Cut the Clutter: Nouns and Verbs

Photo by Dimitry Anikin on Pexels.com

I own hundreds of draft horses. I keep them in my stables. They’re so strong they can do the work of two, three, or even more…adjectives and adverbs. See, my draft horses are concrete nouns and dynamic action verbs, and my stables are my dictionary and thesaurus. They come whenever I ask them to, and they make my sentences stronger, more visual, and more concise. If I choose them wisely, they’ll always pull their weight.

Let’s look at some examples.

SENTENCE: The little dog ran very fast across the street.

First Revision: The Chihuahua ran very fast across the street.

Things to Notice

  • I capitalized Chihuahua. Why? Because Chihuahua is a geographical region in Mexico.  When dog breeds have a geographical region as part of their breed designation, the breed is capitalized. On the other hand, a breed without a geographical region as part of their designation is not capitalized. An example of this would be border collie.
  • The world is full of little dogs, so the adjective little weakens the sentence. I solved thisissue by using a “drafthorse” noun—the concrete noun Chihuahua. Being this specific creates an image in readers’ minds and cuts the sentence down by one word.
  • Chihuahua, then, pulls the adjective’s weight.
Photo by Chait Goli on Pexels.com

Second Revision: The Chihuahua sprinted across the street.

Things to Notice

  • In the example sentence I used an adverb, very, to modify a general verb, ran.
  • To solve this issue and get rid of that tired old, overused and often unnecessary adverb, I used a strong, dynamic “draft horse” verb—sprinted.

By using strong concrete nouns and dynamic action verbs, then, we can cut the clutter of adjectives and adverbs. But are there times when we need to use these modifiers? Of course, though some writers may disagree. If they can help readers visualize the noun or verb, use them. Just be sure to get rid of those that aren’t needed.  

When to Use Adjectives and Adverbs

A Few Examples

While I drove to Dallas, two black crows flew past my car.

  Here, the adjective isn’t needed because all crows in the United States are black.

  • The black standard poodle darted across the street.

 This adjective is fine because not all standard poodles are black. The adjective helps create a clear image in readers’ minds.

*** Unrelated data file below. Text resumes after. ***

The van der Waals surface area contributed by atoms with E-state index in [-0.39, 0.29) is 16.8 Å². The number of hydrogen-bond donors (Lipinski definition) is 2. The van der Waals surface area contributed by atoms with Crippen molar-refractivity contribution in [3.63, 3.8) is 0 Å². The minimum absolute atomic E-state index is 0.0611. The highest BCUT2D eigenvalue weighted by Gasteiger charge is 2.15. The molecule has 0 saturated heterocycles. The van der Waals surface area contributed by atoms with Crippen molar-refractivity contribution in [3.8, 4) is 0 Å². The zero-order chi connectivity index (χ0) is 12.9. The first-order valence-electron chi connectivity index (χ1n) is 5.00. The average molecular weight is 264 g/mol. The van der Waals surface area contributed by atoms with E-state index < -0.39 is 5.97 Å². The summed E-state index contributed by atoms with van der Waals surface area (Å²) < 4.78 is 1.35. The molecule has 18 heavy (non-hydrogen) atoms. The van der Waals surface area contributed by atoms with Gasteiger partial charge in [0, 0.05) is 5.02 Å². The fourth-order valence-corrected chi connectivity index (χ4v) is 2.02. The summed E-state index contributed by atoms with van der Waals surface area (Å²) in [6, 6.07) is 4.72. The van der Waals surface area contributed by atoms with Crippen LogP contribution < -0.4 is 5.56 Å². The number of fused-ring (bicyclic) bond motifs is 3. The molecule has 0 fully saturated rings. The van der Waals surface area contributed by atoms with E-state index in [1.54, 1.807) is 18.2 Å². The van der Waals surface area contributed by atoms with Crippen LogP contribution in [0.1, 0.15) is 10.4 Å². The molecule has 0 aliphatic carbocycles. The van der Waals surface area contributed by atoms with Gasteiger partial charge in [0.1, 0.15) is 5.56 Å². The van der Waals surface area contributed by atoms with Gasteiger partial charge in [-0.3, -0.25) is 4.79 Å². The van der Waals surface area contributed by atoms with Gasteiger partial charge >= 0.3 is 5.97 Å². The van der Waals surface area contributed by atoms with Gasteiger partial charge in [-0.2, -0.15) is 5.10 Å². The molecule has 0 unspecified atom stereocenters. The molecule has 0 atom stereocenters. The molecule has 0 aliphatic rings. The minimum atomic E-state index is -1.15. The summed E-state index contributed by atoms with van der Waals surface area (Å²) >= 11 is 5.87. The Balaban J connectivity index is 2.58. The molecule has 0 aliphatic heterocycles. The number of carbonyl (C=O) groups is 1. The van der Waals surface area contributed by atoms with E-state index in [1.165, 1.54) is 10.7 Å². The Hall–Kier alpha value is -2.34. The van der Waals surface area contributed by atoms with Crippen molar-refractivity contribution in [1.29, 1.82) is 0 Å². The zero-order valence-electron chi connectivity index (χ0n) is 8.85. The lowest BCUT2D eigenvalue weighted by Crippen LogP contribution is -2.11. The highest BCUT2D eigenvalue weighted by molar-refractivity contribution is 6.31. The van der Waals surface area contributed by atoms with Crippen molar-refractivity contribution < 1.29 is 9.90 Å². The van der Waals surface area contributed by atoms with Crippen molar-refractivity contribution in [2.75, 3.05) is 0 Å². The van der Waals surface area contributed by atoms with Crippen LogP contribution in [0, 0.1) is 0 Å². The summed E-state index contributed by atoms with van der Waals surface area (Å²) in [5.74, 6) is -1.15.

• She whispered softly to me…

 The adverb softly isn’t needed because all whispers are typically soft.

  • She whispered loudly to me.

 The adverb loudly as used here is fine because whispers are, by definition, soft. So loud isn’t a way people typically whisper. Sometimes, though, people do whisper louder than usual. Thus, the adverb enhances the sound. However, there are also possible synonyms, such as stage whisper or audible whisper. Either of these synonyms would work as well.

When reviewing a manuscript, pay close attention to the adjectives and adverbs. Can they be deleted through the use of stronger nouns and verbs? If you cannot find stronger nouns and verbs to replace them, keep the modifiers. If you can find stronger nouns and verbs to replace them, get rid of the modifiers.  

6 thoughts on “Cut the Clutter: Nouns and Verbs

  1. I also appreciated your article. I have a question that I hope someone can answer. I’ve noticed, mostly in older books, that some authors capitalize words that, as a general rule, shouldn’t be. I see it most often from writers in the UK, but here’s one I found in the 1987 Dean Koontz novel, The Watchers:

    “And Aunt Violet had warned her a thousand times that if a man ever came on to her with sweet talk and smiles, he would only want to lift her up so he could later cast her down from a greater height and hurt her all the Worse.”

    Is this done for emphasis, is it possibly a typo, or something else? And if it was an acceptable writing tool, is it still allowed? I understand sometimes the rules go out the window as a part of a writer’s style, but this one seems rather random.

    Thank you for any advice you may be able to provide!

    Liked by 1 person

    1. Thank you for your question, Amy. I will try to answer it. UK English has a few rules, but not many, that are different from American English. For example, instead of double-quotation marks around dialogue, many UK writers use single quotation marks instead. Koontz, I know, is American. It looks like he capitalized that last word for emphasis, but usually, italics are used for such a purpose. It could also just be part of his literary style. Once we learn the rules of grammar, we can sometimes “play around” with it and experiment, which Koontz could be doing here. I hope this answer has helped.

      Liked by 1 person

Leave a Reply

Fill in your details below or click an icon to log in:

WordPress.com Logo

You are commenting using your WordPress.com account. Log Out /  Change )

Twitter picture

You are commenting using your Twitter account. Log Out /  Change )

Facebook photo

You are commenting using your Facebook account. Log Out /  Change )

Connecting to %s

This site uses Akismet to reduce spam. Learn how your comment data is processed.